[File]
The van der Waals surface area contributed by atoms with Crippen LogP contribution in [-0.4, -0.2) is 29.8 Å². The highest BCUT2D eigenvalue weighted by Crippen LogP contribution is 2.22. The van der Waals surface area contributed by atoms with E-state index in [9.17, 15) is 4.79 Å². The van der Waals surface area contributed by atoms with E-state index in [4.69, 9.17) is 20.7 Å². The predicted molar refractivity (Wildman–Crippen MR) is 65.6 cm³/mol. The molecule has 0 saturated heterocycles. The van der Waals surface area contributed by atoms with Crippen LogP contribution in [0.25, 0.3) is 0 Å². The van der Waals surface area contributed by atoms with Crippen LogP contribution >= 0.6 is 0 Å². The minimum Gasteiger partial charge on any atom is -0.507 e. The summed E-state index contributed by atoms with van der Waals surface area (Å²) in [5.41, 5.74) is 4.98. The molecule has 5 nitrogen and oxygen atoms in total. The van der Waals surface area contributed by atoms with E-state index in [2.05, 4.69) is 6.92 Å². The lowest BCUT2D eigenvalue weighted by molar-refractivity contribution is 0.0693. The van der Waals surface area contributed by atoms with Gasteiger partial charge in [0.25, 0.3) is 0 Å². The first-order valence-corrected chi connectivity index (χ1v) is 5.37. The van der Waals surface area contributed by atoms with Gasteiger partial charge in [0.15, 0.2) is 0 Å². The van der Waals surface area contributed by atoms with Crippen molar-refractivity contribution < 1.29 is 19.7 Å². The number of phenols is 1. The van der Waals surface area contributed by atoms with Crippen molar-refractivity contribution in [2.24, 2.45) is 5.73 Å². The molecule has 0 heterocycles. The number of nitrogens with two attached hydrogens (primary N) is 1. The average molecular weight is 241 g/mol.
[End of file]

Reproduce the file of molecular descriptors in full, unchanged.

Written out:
The van der Waals surface area contributed by atoms with Crippen LogP contribution in [-0.4, -0.2) is 29.8 Å². The highest BCUT2D eigenvalue weighted by Crippen LogP contribution is 2.22. The van der Waals surface area contributed by atoms with E-state index in [9.17, 15) is 4.79 Å². The van der Waals surface area contributed by atoms with E-state index in [4.69, 9.17) is 20.7 Å². The predicted molar refractivity (Wildman–Crippen MR) is 65.6 cm³/mol. The molecule has 0 saturated heterocycles. The van der Waals surface area contributed by atoms with Crippen LogP contribution in [0.25, 0.3) is 0 Å². The van der Waals surface area contributed by atoms with Crippen LogP contribution >= 0.6 is 0 Å². The minimum Gasteiger partial charge on any atom is -0.507 e. The summed E-state index contributed by atoms with van der Waals surface area (Å²) in [5.41, 5.74) is 4.98. The molecule has 5 nitrogen and oxygen atoms in total. The van der Waals surface area contributed by atoms with E-state index in [2.05, 4.69) is 6.92 Å². The lowest BCUT2D eigenvalue weighted by molar-refractivity contribution is 0.0693. The van der Waals surface area contributed by atoms with Gasteiger partial charge in [0.25, 0.3) is 0 Å². The first-order valence-corrected chi connectivity index (χ1v) is 5.37. The van der Waals surface area contributed by atoms with Gasteiger partial charge in [0.15, 0.2) is 0 Å². The van der Waals surface area contributed by atoms with Crippen molar-refractivity contribution < 1.29 is 19.7 Å². The number of phenols is 1. The van der Waals surface area contributed by atoms with Crippen molar-refractivity contribution in [2.24, 2.45) is 5.73 Å². The molecule has 0 heterocycles. The number of nitrogens with two attached hydrogens (primary N) is 1. The average molecular weight is 241 g/mol.